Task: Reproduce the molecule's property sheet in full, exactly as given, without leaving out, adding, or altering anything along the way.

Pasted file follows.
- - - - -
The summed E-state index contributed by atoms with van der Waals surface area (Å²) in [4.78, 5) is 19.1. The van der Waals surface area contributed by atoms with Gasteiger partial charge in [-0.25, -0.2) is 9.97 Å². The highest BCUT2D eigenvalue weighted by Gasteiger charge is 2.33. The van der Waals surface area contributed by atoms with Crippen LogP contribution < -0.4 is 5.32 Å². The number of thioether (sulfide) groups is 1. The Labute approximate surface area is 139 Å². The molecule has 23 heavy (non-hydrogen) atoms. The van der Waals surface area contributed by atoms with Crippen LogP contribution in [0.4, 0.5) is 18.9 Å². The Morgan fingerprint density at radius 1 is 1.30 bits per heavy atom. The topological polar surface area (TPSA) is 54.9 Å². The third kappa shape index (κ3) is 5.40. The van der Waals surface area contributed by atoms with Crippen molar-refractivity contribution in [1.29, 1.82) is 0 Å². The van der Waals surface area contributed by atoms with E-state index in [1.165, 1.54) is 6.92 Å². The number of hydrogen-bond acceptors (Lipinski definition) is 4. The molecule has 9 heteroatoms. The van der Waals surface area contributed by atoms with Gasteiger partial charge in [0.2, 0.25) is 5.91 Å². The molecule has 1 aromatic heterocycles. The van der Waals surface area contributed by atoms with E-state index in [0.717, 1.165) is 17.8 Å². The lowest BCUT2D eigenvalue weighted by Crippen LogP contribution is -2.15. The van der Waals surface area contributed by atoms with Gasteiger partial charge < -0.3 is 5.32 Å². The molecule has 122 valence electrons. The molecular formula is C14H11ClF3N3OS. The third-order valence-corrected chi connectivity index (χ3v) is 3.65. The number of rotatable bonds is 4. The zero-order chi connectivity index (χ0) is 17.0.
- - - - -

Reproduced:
The summed E-state index contributed by atoms with van der Waals surface area (Å²) in [4.78, 5) is 19.1. The van der Waals surface area contributed by atoms with Gasteiger partial charge in [-0.25, -0.2) is 9.97 Å². The highest BCUT2D eigenvalue weighted by Gasteiger charge is 2.33. The van der Waals surface area contributed by atoms with Crippen LogP contribution < -0.4 is 5.32 Å². The number of thioether (sulfide) groups is 1. The Labute approximate surface area is 139 Å². The molecule has 23 heavy (non-hydrogen) atoms. The van der Waals surface area contributed by atoms with Crippen LogP contribution in [0.4, 0.5) is 18.9 Å². The Morgan fingerprint density at radius 1 is 1.30 bits per heavy atom. The topological polar surface area (TPSA) is 54.9 Å². The third kappa shape index (κ3) is 5.40. The van der Waals surface area contributed by atoms with Crippen molar-refractivity contribution in [1.29, 1.82) is 0 Å². The van der Waals surface area contributed by atoms with E-state index in [1.165, 1.54) is 6.92 Å². The number of hydrogen-bond acceptors (Lipinski definition) is 4. The molecule has 9 heteroatoms. The van der Waals surface area contributed by atoms with Gasteiger partial charge in [0.2, 0.25) is 5.91 Å². The molecule has 1 aromatic heterocycles. The van der Waals surface area contributed by atoms with E-state index in [0.717, 1.165) is 17.8 Å². The lowest BCUT2D eigenvalue weighted by Crippen LogP contribution is -2.15. The van der Waals surface area contributed by atoms with Gasteiger partial charge < -0.3 is 5.32 Å². The molecule has 122 valence electrons. The molecular formula is C14H11ClF3N3OS. The third-order valence-corrected chi connectivity index (χ3v) is 3.65. The number of rotatable bonds is 4. The zero-order chi connectivity index (χ0) is 17.0.